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I do not remember what band it was said of before, but I do recall an anecdote of some band, famous, that hung up there hats after their drummer died. They too said that he had been the heart of the band, and that they could not do it without him.

While it varies from band to band, I have been to at least one show where the drummer's hands and arms were flying not stop. I imagine it is probably the most exhausting of all instruments for those who truly go at it.

I don't know about hanging up thier hats...

Actually,it's pretty clear they simply won't,but The Who was never the same after Keith Moon died.

As for the band you're talking about...It's Led Zeppelin after John Bonam died...

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I don't know about hanging up thier hats...

Actually,it's pretty clear they simply won't,but The Who was never the same after Keith Moon died.

They were a looong way aways when they had Kenney Jones on the drums. Not that Jones isn't a good drummer, but he was the wrong drummer for The Who. They're pretty good with Zack Starkey, who while not the mad man that Moon was, still seems to have some ability to play the drums like a lead instrument. But after John Entwhistle's death, I had a hard time swallowing the idea of watching these two old buggers was actually seeing The Who. Pino Palladino is an awesome bass player, but just like there was only one Keith Moon, there was only one Ox.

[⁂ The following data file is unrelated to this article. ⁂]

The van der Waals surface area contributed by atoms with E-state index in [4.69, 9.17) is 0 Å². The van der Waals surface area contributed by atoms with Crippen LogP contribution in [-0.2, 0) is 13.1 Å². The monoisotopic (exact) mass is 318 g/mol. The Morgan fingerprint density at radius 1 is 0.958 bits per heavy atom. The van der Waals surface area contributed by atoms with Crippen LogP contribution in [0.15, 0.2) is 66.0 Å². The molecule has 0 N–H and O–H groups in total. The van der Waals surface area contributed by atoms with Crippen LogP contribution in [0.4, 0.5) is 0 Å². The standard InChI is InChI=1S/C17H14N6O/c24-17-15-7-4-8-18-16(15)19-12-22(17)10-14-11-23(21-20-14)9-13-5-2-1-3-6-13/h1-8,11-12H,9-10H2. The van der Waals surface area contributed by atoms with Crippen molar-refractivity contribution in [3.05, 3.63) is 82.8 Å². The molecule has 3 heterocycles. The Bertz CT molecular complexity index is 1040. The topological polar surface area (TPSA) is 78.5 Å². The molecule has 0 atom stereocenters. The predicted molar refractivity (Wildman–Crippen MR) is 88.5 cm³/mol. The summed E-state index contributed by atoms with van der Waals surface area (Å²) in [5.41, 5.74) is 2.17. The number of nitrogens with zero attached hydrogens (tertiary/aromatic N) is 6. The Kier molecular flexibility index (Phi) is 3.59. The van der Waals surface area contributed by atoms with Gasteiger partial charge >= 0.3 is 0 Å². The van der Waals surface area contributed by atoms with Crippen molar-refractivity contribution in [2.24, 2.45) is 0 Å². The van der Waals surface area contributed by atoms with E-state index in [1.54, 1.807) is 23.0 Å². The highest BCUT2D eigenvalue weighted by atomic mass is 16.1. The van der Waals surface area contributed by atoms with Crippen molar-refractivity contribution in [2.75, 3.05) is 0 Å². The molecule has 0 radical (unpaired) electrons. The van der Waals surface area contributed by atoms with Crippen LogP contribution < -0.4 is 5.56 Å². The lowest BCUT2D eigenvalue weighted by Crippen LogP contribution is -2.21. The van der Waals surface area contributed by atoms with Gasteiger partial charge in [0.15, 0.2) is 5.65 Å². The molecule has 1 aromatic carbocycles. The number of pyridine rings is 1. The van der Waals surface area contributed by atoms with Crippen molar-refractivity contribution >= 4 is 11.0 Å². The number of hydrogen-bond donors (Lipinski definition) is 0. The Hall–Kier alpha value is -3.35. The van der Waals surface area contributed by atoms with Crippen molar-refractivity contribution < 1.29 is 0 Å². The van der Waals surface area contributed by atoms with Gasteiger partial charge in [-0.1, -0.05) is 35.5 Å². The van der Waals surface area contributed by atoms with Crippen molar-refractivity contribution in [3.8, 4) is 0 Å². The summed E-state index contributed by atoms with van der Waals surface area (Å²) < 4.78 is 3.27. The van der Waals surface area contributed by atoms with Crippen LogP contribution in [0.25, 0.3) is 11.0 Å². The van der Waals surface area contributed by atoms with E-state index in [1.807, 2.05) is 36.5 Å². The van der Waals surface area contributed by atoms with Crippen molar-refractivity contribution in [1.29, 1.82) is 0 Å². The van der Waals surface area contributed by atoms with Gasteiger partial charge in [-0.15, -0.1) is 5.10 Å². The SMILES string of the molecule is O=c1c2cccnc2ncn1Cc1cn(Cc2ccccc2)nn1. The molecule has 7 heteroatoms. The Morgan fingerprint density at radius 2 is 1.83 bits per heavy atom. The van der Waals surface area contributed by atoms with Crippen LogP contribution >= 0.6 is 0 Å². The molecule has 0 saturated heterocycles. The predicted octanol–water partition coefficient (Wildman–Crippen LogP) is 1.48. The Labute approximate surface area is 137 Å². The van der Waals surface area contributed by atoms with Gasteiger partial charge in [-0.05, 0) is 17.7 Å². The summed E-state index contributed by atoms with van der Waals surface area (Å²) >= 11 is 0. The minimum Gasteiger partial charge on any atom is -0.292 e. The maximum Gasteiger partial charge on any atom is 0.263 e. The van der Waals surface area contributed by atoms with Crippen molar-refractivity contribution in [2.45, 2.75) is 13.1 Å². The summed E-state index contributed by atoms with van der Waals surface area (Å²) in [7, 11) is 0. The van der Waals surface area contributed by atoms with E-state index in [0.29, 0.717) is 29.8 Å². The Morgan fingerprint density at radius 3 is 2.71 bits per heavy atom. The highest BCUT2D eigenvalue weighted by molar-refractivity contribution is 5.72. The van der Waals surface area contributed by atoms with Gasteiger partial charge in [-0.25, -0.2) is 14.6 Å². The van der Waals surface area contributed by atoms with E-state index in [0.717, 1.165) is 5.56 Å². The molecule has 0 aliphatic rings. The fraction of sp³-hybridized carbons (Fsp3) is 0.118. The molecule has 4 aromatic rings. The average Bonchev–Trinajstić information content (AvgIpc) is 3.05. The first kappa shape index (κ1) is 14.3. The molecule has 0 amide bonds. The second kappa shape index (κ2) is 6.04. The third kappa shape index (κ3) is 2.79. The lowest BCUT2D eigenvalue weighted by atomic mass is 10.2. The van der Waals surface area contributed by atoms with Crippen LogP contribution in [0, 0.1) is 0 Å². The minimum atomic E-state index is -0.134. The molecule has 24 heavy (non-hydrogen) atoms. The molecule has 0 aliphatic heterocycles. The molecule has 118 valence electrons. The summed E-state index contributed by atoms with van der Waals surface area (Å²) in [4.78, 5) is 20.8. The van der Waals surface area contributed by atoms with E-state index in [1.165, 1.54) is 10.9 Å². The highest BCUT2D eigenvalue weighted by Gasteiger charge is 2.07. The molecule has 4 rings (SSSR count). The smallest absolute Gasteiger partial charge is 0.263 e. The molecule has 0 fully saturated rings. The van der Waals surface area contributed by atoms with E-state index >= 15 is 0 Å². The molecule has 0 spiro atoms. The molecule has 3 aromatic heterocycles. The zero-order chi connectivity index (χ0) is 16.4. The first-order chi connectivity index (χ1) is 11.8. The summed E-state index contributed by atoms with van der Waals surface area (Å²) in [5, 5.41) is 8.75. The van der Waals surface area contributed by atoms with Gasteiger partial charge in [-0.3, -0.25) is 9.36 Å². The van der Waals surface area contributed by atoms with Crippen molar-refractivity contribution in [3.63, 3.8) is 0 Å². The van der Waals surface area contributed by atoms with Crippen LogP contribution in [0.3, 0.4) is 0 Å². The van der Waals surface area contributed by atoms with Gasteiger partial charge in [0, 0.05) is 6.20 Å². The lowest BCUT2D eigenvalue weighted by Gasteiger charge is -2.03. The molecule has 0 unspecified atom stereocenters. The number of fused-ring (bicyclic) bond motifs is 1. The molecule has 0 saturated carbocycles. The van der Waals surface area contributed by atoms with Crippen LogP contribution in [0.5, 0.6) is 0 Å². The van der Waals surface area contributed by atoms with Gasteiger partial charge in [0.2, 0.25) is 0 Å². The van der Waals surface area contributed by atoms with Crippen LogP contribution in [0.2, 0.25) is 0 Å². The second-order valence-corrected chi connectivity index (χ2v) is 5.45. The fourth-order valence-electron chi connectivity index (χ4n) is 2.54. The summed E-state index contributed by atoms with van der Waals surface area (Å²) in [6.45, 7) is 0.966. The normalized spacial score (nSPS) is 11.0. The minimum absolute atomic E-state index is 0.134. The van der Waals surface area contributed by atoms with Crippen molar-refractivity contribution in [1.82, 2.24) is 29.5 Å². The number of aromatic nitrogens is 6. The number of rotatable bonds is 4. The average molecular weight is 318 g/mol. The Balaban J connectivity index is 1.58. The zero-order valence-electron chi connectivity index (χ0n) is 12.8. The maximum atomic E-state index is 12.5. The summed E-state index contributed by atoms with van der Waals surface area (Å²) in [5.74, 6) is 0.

As for the band you're talking about...It's Led Zeppelin after John Bonam died...

Despite Jimmy Page's numerous attempts to resuscitate the group. They came damned close after the 2007 reunion, but I admire Robert Plant for not giving in to the pressure, not just from fans, but from Pages, John Paul Jones and Jason Bonham (who, while a good drummer, is a pale imitation of his old man). Still, JPJ formed a pretty cool band with Dave Grohl and Josh Homme called Them Crooked Vultures which was sufficiently Zeppelin-like to satisfy me. Even Jimmy Page is finally going to release a new album.